There are a couple of things going on here.
char *Type = new char;
This create a
char* pointer named
Type and initializes it to point to the first element of a newly allocated 10-element array.
Type = "Access"; // ERROR
This assignment doesn't do what you think it does. It doesn't copy the 6-character string
"Access" (7 characters including the terminating
'\0') to the array you just created. Instead, it assigns a pointer to the first element of that array into your pointer
Type. There are two problems with that.
First, it clobbers the previous value of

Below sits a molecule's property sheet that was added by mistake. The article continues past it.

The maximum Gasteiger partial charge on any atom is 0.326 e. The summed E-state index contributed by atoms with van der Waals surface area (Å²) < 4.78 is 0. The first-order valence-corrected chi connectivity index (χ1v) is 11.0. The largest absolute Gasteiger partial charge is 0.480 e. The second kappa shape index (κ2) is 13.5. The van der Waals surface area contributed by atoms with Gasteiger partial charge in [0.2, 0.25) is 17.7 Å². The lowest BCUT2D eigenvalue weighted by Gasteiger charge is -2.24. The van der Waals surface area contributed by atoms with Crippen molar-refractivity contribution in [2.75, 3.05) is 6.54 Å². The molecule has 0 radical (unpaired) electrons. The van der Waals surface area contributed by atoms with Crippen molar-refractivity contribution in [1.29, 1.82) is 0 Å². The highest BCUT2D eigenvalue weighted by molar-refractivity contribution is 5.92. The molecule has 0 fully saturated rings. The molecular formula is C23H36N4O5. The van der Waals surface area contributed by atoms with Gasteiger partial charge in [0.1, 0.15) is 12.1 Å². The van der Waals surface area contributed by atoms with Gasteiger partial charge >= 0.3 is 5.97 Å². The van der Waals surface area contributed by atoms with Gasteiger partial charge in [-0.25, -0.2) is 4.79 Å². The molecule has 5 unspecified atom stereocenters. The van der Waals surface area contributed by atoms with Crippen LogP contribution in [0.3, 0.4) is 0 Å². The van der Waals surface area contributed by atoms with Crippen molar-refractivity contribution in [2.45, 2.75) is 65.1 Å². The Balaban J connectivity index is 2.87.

Type. That 10-character array you just allocated now has nothing pointing to it; you can no longer access it or even deallocate it. This is a memory leak.
This isn't what the compiler is complaining about.
Second, a string literal creates a statically allocated const array ("statically allocated" meaning it exists for the entire execution of your program).
Type is not declared with a
const qualifier. If the compiler allowed you to point
Type to the string
"Access", you could use that pointer to (attempt to) modify it:
Type = "Access";
Type = 'a'; // try to change the string to "access"
The purpose of
const is to prevent you from modifying, or even attempting to modify, things that are read-only. That's why you're not allowed to assign a non-const pointer value to a const pointer object.
Since you're programming in C++, you're probably better off using